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Moor Park as it was and how it has changed over time

Posted on - 7th September, 2014 - 8:00am | Author - | Posted in - Deepdale, Fulwood, History, Moor Park, Nostalgia, Parks, Photos
Moor Park - Gates, Garstang Road Entrance 1911

Moor Park – Gates, Garstang Road Entrance 1911

Following our recent report on the Moor Park restoration project we thought it might be interesting to take a look back at the park’s history.  Moor Park was originally known as Preston Moor and was considerably larger than the area it occupies today; however, even though there have been many changes in its history Moor Park is the largest and oldest park in Preston and is said to be one of the oldest in England. Up to the late eighteenth century this land was used extensively for horse racing with a course pegged out across what was then Preston Moor. Around this time it had been noticed that the land of the moor was being slowly being lost to industrial development and a proposal was made to set aside the land as a public park. Some years later legal steps were taken to create a municipal park which was to consist partly of private housing and the remainder of the land to be public park land.

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Sod cutting ceremony on what was formerly Preston Moor in 1862

Sod cutting ceremony on what was formerly Preston Moor in 1862

Lythograph of Mill-Hands At Work On Preston Moors 1862

Lythograph of Mill-Hands At Work On Preston Moors 1862

In 1862 landscape architect Edward Milner, who subsequently designed Avenham and Miller parks, had prepared a ‘plan of improvement on Preston Moor’ and work started on the renovations. A great deal of the manual labour came from out-of-work cotton workers who had been laid-off during the great cotton famine of that time. Although the boundaries and basic design of the moor remained unchanged, there were many new additions and a great deal of drainage had to be carried out. A lake was formed towards the north-west corner and selected trees were planted in various areas of the park. Take a look at the following images below and journey through the mists of time from late nineteenth century to early twentieth century views of Moor Park.

Serpentine 1896

Serpentine 1896

Stone Bridge c.1911

Stone Bridge c.1911

1902 Preston Guild Balloon Ascent.

1902 Preston Guild Balloon Ascent.

Childrens Recreation Ground 1905

Childrens Recreation Ground 1905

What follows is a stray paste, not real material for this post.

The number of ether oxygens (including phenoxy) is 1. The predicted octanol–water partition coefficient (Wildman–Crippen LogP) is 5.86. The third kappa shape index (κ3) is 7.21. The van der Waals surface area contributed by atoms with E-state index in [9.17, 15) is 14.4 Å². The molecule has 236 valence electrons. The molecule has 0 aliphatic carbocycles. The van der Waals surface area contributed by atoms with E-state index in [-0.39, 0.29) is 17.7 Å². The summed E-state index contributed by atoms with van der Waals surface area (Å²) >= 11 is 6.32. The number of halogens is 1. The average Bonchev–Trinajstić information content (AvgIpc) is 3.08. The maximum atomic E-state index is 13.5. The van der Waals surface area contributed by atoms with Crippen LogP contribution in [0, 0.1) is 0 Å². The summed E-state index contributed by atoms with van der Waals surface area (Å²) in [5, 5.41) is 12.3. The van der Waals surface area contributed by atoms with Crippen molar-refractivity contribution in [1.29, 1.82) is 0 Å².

Open Air Baths Opening Ceremony June 7th 1905. Closed In 1971

Open Air Baths Opening Ceremony June 7th 1905. Closed In 1971

The Avenue 1911

The Avenue 1911

During the WWI a Voluntary Aid Detachment hospital was opened in January 1915. As the war continued the hospital continued to grow as new wards were built and necessary equipment installed of which some of the money needed was raised by staff at Horrockses, Crewdson & Co. After the war ended and in 1919 the hospital was closed and the buildings were used as an open-air school until 1937 when a new building was constructed on the same site. Two of these buildings still exist today as the H.Q. of Preston Sea Cadets on Strand Road.

Voluntary Aid Detachment hospital on Moor Park 1918

Voluntary Aid Detachment hospital on Moor Park 1918

Towards the north-west side of the park an observatory was built in 1927; originally there was a former observatory sited on Deepdale enclosure, the small park on Deepdale Road adjacent to Meadow Street. It was at this time that there was a total solar eclipse and the newly installed observatory lay in the path of totality and some 30,000 people assembled on Moor Park to witness the event. The custodian of the observatory, George James Gibbs, was present for the eclipse and can be seen in the image immediately below preparing his equipment in readiness.

Moor Park Observatory in1927 The custodian of the observatory Mr. George James Gibbs

Moor Park Observatory in1927 The custodian of the observatory Mr. George James Gibbs

In 1947 Mr. Gibbs unfortunately died of a stroke and two years later the council finally appointed Emeritus Professor Vinicio Barocas as director until his retirement in August 1979. It is noteworthy to mention that Professor Barocas is still alive today and he celebrated his 100th birthday August of this year 2014. It will be fascinating to see what will become of Moor Park during the restoration period; will there be new features not seen before or will some of the old gems be reinstated? Time will tell. We would like to take this opportunity to thank Preston Digital Archive for the use of their images in creating this short article which would be sadly lacking indeed without them. What do you think of the way Moor Park used to be? Let us know in the comments below.

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